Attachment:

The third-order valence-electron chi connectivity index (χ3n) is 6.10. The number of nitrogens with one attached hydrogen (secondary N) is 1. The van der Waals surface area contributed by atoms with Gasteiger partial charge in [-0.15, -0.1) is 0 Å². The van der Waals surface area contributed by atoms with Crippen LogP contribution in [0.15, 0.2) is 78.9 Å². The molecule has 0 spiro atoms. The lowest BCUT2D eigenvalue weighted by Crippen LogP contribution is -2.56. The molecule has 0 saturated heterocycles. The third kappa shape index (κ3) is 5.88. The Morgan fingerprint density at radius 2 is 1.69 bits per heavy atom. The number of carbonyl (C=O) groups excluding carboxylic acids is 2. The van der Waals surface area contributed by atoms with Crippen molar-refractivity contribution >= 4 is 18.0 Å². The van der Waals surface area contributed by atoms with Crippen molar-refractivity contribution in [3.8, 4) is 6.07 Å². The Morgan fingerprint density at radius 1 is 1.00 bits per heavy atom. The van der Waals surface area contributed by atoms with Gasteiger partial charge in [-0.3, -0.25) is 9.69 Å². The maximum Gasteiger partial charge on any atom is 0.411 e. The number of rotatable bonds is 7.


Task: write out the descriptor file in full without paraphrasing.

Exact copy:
The third-order valence-electron chi connectivity index (χ3n) is 6.10. The number of nitrogens with one attached hydrogen (secondary N) is 1. The van der Waals surface area contributed by atoms with Gasteiger partial charge in [-0.15, -0.1) is 0 Å². The van der Waals surface area contributed by atoms with Crippen LogP contribution in [0.15, 0.2) is 78.9 Å². The molecule has 0 spiro atoms. The lowest BCUT2D eigenvalue weighted by Crippen LogP contribution is -2.56. The molecule has 0 saturated heterocycles. The third kappa shape index (κ3) is 5.88. The Morgan fingerprint density at radius 2 is 1.69 bits per heavy atom. The number of carbonyl (C=O) groups excluding carboxylic acids is 2. The van der Waals surface area contributed by atoms with Crippen molar-refractivity contribution >= 4 is 18.0 Å². The van der Waals surface area contributed by atoms with Crippen molar-refractivity contribution in [3.8, 4) is 6.07 Å². The Morgan fingerprint density at radius 1 is 1.00 bits per heavy atom. The van der Waals surface area contributed by atoms with Gasteiger partial charge in [-0.3, -0.25) is 9.69 Å². The maximum Gasteiger partial charge on any atom is 0.411 e. The number of rotatable bonds is 7.